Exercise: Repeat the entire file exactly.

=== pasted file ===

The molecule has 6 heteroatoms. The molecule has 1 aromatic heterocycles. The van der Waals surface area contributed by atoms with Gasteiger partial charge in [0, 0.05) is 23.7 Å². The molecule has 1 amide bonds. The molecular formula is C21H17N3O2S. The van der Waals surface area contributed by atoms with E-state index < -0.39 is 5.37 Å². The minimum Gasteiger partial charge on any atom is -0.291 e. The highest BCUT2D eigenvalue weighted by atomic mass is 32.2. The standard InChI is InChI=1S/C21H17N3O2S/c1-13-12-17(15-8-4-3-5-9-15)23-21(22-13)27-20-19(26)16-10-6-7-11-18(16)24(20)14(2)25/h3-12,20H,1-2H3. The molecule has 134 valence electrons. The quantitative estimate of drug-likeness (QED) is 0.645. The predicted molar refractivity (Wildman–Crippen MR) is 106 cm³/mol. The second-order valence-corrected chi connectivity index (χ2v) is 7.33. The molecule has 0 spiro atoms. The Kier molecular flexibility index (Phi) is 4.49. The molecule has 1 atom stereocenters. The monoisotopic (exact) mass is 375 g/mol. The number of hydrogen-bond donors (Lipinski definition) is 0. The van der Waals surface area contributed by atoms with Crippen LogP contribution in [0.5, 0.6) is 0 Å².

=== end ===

The molecule has 6 heteroatoms. The molecule has 1 aromatic heterocycles. The van der Waals surface area contributed by atoms with Gasteiger partial charge in [0, 0.05) is 23.7 Å². The molecule has 1 amide bonds. The molecular formula is C21H17N3O2S. The van der Waals surface area contributed by atoms with E-state index < -0.39 is 5.37 Å². The minimum Gasteiger partial charge on any atom is -0.291 e. The highest BCUT2D eigenvalue weighted by atomic mass is 32.2. The standard InChI is InChI=1S/C21H17N3O2S/c1-13-12-17(15-8-4-3-5-9-15)23-21(22-13)27-20-19(26)16-10-6-7-11-18(16)24(20)14(2)25/h3-12,20H,1-2H3. The molecule has 134 valence electrons. The quantitative estimate of drug-likeness (QED) is 0.645. The predicted molar refractivity (Wildman–Crippen MR) is 106 cm³/mol. The second-order valence-corrected chi connectivity index (χ2v) is 7.33. The molecule has 0 spiro atoms. The Kier molecular flexibility index (Phi) is 4.49. The molecule has 1 atom stereocenters. The monoisotopic (exact) mass is 375 g/mol. The number of hydrogen-bond donors (Lipinski definition) is 0. The van der Waals surface area contributed by atoms with Crippen LogP contribution in [0.5, 0.6) is 0 Å².